Audio Research D100.2
Muse One Hundred Sixty
Sumo Andromeda II or III
Adcom GFA 5802
As a 10+ year dealer for Meadowlark and a 20 + year owner of Heron i speakers, Ospreys, and Kestrel Hotrods I feel somwhat qualified to chime in. your speakers are exceptional. Amplification is a personal choice almosy as much as speakers. An Ayre v3 is a killer match. A power.modules aria amp might be even better. A Rogue Audio stereo 100 will make you smile every note you play.
Simaudio Moon W-3; a great Canadian amp. Remember the Canadian dollar is only worth about $.75, so this should be within your budget:
Well... all of those are great... but... why not get a "giant killer" that's new, which will rival any of these, which won't require cap maintenance any time soon, and which will drive most anything...
I've got the ClassDAudio (brand) SDS-470C, which has incredible, "world-class" sound, and which costs less than your budget - but, very hard to better at any price. You might want to check them out - very little risk.
I'm not a fan of class a amps, that's why I question the extended class a of the Stratos. I'm sure it sounds great but I'd like to know how it's implemented.
In the case of each amp suggested above I've scanned google images and articles to get a handle the structure and construction along with the reviews and attributes.
One of the downsides (for me) of a lot of these amps is the lack of available schematics and service manuals. I like to see how the basic electronic foundation is laid out and know I could repair it myself if necessary.
Along the same lines, the upside is that most of the discrete components they contain are still available.
Whatever you do get the very best you can possibly afford stretch if you have to. Great old gear is great stuff. Mediocre becomes. ....,This is a golden rule of buying used and older things. Think in terms of the best gear you can, go from there.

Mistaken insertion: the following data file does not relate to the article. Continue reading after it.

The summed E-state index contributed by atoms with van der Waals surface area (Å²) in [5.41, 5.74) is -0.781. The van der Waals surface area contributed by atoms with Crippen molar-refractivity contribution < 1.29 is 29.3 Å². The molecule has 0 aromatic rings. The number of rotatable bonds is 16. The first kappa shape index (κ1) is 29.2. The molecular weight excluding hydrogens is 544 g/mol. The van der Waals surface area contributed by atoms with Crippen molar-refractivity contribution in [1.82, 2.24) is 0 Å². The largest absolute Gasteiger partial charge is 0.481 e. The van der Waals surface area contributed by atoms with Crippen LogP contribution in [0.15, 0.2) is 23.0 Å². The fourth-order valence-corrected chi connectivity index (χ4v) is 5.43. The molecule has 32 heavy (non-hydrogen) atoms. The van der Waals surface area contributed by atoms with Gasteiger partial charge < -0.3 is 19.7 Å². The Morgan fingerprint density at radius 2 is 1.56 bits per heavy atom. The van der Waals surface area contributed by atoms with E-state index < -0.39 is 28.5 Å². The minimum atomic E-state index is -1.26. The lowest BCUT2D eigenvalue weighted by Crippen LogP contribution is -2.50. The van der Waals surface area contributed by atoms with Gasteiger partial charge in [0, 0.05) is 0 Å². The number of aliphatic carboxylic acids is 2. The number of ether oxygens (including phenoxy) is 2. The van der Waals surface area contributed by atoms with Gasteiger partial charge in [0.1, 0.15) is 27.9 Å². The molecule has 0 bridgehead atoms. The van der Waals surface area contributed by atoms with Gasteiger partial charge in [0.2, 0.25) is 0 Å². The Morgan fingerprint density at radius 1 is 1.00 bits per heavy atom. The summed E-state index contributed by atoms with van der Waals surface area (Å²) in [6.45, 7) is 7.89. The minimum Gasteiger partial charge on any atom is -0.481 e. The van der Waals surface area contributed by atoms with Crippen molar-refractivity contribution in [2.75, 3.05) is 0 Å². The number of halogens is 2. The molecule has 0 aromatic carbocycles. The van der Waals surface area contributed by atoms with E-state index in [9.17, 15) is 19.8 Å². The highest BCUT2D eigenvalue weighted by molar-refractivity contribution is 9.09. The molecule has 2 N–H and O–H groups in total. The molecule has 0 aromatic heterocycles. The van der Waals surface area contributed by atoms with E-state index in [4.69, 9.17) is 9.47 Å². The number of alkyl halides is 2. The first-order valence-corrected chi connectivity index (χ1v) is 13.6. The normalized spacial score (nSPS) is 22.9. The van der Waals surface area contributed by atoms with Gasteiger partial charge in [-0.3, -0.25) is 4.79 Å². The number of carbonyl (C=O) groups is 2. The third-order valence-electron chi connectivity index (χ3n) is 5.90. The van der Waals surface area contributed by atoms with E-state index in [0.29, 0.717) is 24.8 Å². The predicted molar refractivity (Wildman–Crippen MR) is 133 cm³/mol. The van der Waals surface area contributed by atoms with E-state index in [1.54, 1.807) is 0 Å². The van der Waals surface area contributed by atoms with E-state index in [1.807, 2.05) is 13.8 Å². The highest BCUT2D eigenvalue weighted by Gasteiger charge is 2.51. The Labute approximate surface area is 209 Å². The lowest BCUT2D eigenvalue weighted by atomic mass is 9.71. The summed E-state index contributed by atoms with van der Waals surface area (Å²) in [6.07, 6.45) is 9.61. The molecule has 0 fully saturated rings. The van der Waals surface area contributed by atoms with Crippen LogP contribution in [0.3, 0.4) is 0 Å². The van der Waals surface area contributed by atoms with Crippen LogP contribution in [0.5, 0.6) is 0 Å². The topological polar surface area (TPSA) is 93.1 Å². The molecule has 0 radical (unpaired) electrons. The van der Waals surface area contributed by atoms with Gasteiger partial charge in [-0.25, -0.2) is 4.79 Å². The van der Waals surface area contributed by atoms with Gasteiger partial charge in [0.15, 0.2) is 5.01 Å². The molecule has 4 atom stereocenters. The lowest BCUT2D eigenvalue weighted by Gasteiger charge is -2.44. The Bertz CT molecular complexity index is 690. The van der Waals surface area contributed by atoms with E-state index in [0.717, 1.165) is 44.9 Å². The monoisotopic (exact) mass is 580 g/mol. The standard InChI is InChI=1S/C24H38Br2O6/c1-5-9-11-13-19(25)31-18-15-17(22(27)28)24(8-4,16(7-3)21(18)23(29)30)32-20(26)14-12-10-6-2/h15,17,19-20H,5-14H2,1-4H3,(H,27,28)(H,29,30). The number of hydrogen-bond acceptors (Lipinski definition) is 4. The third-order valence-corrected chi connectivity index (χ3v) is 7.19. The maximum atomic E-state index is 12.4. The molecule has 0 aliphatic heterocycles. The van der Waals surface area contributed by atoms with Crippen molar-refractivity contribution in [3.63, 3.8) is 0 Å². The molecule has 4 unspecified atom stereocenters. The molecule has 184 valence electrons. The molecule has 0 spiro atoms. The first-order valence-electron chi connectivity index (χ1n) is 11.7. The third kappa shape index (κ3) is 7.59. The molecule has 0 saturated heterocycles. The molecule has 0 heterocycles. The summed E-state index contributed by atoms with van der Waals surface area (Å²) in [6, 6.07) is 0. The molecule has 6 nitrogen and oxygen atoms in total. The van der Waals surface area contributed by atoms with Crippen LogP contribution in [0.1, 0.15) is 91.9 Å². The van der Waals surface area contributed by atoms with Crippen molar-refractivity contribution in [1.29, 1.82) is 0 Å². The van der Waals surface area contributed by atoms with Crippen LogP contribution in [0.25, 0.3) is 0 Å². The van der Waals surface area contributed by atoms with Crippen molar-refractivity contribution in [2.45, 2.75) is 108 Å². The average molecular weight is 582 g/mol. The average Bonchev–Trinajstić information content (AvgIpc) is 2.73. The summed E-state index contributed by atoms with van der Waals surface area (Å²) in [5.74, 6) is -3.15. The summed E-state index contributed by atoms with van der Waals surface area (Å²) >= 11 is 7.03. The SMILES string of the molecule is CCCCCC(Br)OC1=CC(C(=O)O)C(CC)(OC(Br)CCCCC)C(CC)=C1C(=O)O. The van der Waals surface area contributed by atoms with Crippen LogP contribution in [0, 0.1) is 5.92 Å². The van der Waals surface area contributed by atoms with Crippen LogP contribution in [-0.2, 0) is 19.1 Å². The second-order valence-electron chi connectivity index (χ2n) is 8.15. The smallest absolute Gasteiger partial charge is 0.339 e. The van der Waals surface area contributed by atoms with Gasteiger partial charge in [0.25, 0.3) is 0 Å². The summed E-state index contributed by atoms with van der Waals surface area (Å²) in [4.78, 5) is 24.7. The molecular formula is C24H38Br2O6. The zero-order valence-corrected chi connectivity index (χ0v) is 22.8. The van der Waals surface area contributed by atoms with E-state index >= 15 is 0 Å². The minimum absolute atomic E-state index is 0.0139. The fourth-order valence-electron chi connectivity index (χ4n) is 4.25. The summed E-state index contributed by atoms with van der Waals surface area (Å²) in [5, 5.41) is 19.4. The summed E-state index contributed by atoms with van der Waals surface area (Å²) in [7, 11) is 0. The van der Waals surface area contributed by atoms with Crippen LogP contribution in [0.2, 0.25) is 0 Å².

I cannot make a direct recommendation because I use tube amps, with less juice than you need want etc. I once, owned a big MF integrated and didn't like all that much.
Budget = Krell??
John Curl and Bob Carver are designers of note. So are some others.
Class D often use the well-regarded N-core modules and gets around the need for pulling lots of amperes thru the wall.
Take a look at reviews of the Benchmark AHD2 - an new technology is used by a pro equip. co.
Never forget that Class A really refers to 2 different operation modes - and only one has the design feature you want (or think you want) and that will suck so much power that Trump will send the BPA secret police to your door.
Bryston is not a budget amp either - unless the amp breaks 18 years later...
If you're looking for made in USA and want quality and longevity with the bonus of resale value look into McIntosh. There are some available in your preferred description and price range and they will drive any load without strain. Made in Binghamton, NY. I've been through the factory tour and owned several of their components and they will compete on any level and you will never experience listener fatigue due to the fact they have mastered the dark art of transformer winding and they incorporate output autoformers.